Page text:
Leo Cullen nailed it on the head when it comes to how to beat the unbeatables.
"I think you've got to be hugely respectful of the ball," he said.
"If you turn it over cheaply, they've so much pace and power that they will punish you from those unstructured situations."
As the Leinster coach trotted out those words, the memory came alive with that winner-take-all ball from Ian Madigan that was seized on by predator par excellence Bryan Habana to seal the semi-final last season.
It encapsulated in one action what Leinster cannot do in the south of France.
They have to play a calculated risk-reward strategy based around keeping the ball without getting too greedy for the big lights-out play.
There are few better at that particular skill than Jonathan Sexton. He will team up with Isaac Boss at half-back where game-management is going to have to be right out of the top drawer.
Leinster have their own virtuosos who seem to turn up when they are most in need.
Rob Kearney is short on game time, long on big game experience.
Isa Nacewa, Fergus McFadden and Luke Fitzgerald in the three-quarters can all prosper, while Ben Te'o could give them the front-foot.
Mike Ross's reign at tight-head continues and Cian Healy has to show he is ready and able to produce something close to his best.
The set-piece solidity of Richardt Strauss is preferred to the explosive nature of Seán Cronin.
The second row is well-balanced in terms of the lineout nous of Devin Toner and the naked aggression of Mike McCarthy.
Rhys Ruddock can compete with anyone in hand-to-hand combat.
Jamie Heaslip is an anchor at the back of the scrum and a cool head in a storm.
And then there is Josh van der Flier's assignment to beat Steffon Armitage to the space at the first breakdown.
"It's his accuracy in terms of arrival at the breakdown when we're in possession, so it's that ball security where the seven is generally the first guy at the breakdown. He's a guy who offers a lot in that area."
It is the closest thing you will get to a man-marking job off first phase ball, from scrum, from lineout.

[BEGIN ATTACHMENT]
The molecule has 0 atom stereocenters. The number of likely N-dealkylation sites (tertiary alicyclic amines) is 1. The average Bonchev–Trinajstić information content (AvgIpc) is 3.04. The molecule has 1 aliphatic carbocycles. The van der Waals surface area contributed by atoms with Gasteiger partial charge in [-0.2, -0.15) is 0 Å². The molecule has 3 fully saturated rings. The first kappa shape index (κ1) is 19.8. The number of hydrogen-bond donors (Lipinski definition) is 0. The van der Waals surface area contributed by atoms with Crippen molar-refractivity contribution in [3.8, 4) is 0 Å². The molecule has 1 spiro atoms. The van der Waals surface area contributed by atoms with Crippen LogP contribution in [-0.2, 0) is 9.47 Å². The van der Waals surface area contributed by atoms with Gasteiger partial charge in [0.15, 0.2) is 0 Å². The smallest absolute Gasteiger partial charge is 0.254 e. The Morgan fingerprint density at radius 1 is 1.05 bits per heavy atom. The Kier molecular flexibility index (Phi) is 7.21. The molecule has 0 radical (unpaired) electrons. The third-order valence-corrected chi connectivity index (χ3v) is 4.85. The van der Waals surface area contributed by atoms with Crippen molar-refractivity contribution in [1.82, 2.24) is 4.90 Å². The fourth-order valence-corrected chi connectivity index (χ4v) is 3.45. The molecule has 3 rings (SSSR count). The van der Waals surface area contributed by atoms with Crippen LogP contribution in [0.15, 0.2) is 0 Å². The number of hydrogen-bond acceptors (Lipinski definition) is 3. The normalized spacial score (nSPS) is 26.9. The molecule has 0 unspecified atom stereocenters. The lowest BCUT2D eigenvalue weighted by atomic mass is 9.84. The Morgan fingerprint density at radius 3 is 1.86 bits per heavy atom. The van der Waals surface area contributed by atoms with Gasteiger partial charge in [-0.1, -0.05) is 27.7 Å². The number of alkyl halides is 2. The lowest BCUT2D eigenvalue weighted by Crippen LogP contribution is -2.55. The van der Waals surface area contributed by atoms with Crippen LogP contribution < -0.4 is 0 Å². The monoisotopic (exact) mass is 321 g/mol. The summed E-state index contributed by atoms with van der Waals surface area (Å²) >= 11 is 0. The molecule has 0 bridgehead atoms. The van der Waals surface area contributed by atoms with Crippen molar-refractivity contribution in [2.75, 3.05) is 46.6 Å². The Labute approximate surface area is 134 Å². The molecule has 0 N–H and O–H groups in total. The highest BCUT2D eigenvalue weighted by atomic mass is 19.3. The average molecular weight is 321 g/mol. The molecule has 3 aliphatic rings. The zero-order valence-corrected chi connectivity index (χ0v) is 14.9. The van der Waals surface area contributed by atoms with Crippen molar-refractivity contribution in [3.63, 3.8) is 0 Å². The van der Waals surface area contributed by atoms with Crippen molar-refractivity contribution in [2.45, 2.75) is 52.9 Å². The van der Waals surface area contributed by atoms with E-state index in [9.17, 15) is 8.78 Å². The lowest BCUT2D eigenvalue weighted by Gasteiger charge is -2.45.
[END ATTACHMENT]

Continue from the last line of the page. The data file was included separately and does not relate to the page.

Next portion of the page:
After that, the policing of Armitage broadens out become everyone's problem.
The no excuse policy does not guard against how daunting a mission Cullen's charges face into.
But, Leinster's leader has seen it all before.
"I almost feel it was more daunting going back ten or 15 years ago because of the sense of going into the unknown when you went away for those French trips.
"I remember going to Toulouse before. That felt more daunting," he remarked.
Maybe, that is because he no longer has to cross the white line for work.
Devising the game-plan is a world away from carrying it out when there are so many dangers lurking in the short grass at Mayol.
"Of course, it's daunting because they've got big names of world rugby.
"But, there is a certain sense of familiarity. We've played against all these guys before. We've played in Stade Felix Mayol as well."
The direction in which the game is going is scary.
The financial muscle of the French and English clubs could just take the Irish provinces out of the genuine list of contenders.
The instant fix of importing world class talent, like Ma'a Nonu, Samu Manoa and Duane Vermeulen, is countered by the slow drip feed from the Leinster Academy.
"We want to be the best team in Europe," said Cullen.
"We want to pit ourselves against the best. For the last three years, Toulon have been that team.
"Previous to that, we were pretty close to being that ourselves. We've just been working hard over the last couple of years to try and get back there."
This is the best place to start.
Toulon: D Armitage; B Habana, M Bastareaud, M Nonu, D Mitchell; M Giteau, E Escande; F Fresia, G Guirado, M Stevens, S Manoa, R Taofifenua, M Gorgodze, S Armitage, D Vermeulen.
Leinster: R Kearney; F McFadden, B Te'o, L Fitzgerald, I Nacewa (capt); J Sexton I Boss; C Healy, R Strauss, M Ross, D Toner, M McCarthy, R Ruddock, J van der Flier, J Heaslip.
Toulon v Leinster, Stade Felix Mayol, tomorrow ko 3.15 (Sky Sports 3)